I think often times the understanding of the role our wives play in our lives is not seen accurately. As men of God, we have cut a covenant with Him, not on behalf of our gifting or ministry or profession; we have cut covenant with God on behalf of our wives. Our wives are our highest priority under God. We could be the greatest, most talented, and/or most successful in regard to business or personal life or ministry or hobbies, but if we fail in our ministry to our wives, we are violating our covenant with God. We may not like it, and it may hurt us to have to shelve what we are passionate about for a time, but the covenant we cut with God demands our focus to be on our wives.
What do I mean by that? I think most of us are passion, visionary, driven people. Likely, we are also ministry minded. As such, we are driven by this passion to do what God has called us to do. No matter what function or gift or talent or skill or whatever He has called us to operate in, we have something we want to accomplish, and likely it is for the Kingdom’s sake.
I know we can think that our ministry or gift or calling can feel like it should be on the same level in our priority list as God because it is from and for Him, but that’s not the case. Before ministry, before work, before church, before hobbies, before anything else; there is our wives. And above her is God. Not what we can do for Him or through Him—just Him.
Keeping this in mind, sometimes we are at odds, trying to decide between the passion we have to serve God—to operate in our gifting— and the passion we have (or should have) for our wives. This can sometimes bring tension, confusion, friction, and even division. But God is a God of unity.
In the Book of Ephesians, there is an interesting statement; “Husbands, love your wives, just as Christ also loved the church and gave Himself for her.” There is great significance in this one command that I think many people likely miss. How much did Jesus love the Church? The Bible paints the picture that the Church is His bride. As such, you see the entirety of His life was a representative of His pursuit of her. He loved the Church and sought and defended her. He even died for her. I think the significance here isn’t that Jesus died for the Church but that Jesus died for His Bride. He did not die for His gifting or calling or ministry: He died for His Bride. This command in Ephesians wasn’t stating we should have the devotion to the Church that Jesus had, but that we would have the devotion for our bride that Jesus had for His Bride, which happened to be the Church.
God did not call us to die for our calling or gifting or talent. We cut covenant with Him for our wives. God did not cut covenant with us for our calling. It was a gift. There is a significant difference between the weight of responsibility surrounding a covenant compared to a gift.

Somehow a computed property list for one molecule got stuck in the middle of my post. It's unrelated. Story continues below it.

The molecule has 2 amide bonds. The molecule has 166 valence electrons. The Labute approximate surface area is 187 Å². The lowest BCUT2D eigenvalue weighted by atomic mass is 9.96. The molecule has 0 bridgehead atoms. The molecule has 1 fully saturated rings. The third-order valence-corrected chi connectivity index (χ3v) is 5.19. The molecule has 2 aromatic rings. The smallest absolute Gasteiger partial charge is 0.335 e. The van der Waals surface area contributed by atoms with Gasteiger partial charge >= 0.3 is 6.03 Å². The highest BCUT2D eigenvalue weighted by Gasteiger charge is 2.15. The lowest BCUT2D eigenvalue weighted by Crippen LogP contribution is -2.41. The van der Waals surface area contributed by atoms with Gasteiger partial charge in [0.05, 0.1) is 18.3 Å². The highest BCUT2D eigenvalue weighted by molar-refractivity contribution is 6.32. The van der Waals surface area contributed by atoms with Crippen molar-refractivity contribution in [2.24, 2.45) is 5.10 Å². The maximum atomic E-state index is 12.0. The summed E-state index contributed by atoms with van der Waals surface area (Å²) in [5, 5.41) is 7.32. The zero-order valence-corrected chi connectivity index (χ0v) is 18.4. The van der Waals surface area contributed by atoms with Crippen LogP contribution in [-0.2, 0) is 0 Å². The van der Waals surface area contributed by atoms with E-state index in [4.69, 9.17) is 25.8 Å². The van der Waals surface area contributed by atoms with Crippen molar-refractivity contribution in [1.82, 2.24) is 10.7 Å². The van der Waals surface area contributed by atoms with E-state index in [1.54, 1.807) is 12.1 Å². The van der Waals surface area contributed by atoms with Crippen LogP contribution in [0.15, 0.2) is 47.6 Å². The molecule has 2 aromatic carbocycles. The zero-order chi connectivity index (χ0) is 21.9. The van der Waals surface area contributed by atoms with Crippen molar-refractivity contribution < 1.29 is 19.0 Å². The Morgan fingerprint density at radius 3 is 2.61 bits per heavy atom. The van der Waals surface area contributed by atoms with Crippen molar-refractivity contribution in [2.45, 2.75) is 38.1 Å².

Jesus’ life was an example to be followed. I don’t think anyone disputes that. However, we see everything He did in the light of His ministry. But I think the purpose wasn’t to see that He gave His life in its entirety to the ministry simply because He was called by God to do that. Rather, He gave His life in its entirety to His Bride, which happened to be the Church, and therefore seen as ministry.
As a result, so many people throughout history have devoted themselves to the ministry. That is not necessarily a bad thing. The problem lies in forsaking our first ministry; our wives. How many ministers and missionaries and men of God felt they were doing God’s will by devoting themselves to full-time ministry but in doing so sacrificed their families in the process? But what about I Timothy 3:5, which says “for if a man does not know how to rule his own house, how will he take care of the church of God?” This sobering verse challenges us as men to re-evaluate our priorities. We may have a passion for the Church and/or our calling, but it is secondary to our responsibility to our wives.
I do not bring this up to instigate condemnation. Perhaps this is simply a season to refocus and to rekindle the flame of love and passion for our wives. I do not know where you may find yourself within your marriage currently. Maybe it is perfectly fine. Maybe it is on the brink of destruction. Maybe visions and passions and ministry needed to be put on hold for a season, and that season is where you are at currently. No matter where we find ourselves at the moment, I can say that pain can be healed, trust can be restored, and, when the time is right, we may be able to tap into our other passions again. I believe there can be a balance between our wives and everything else. But our wives are always priority under God.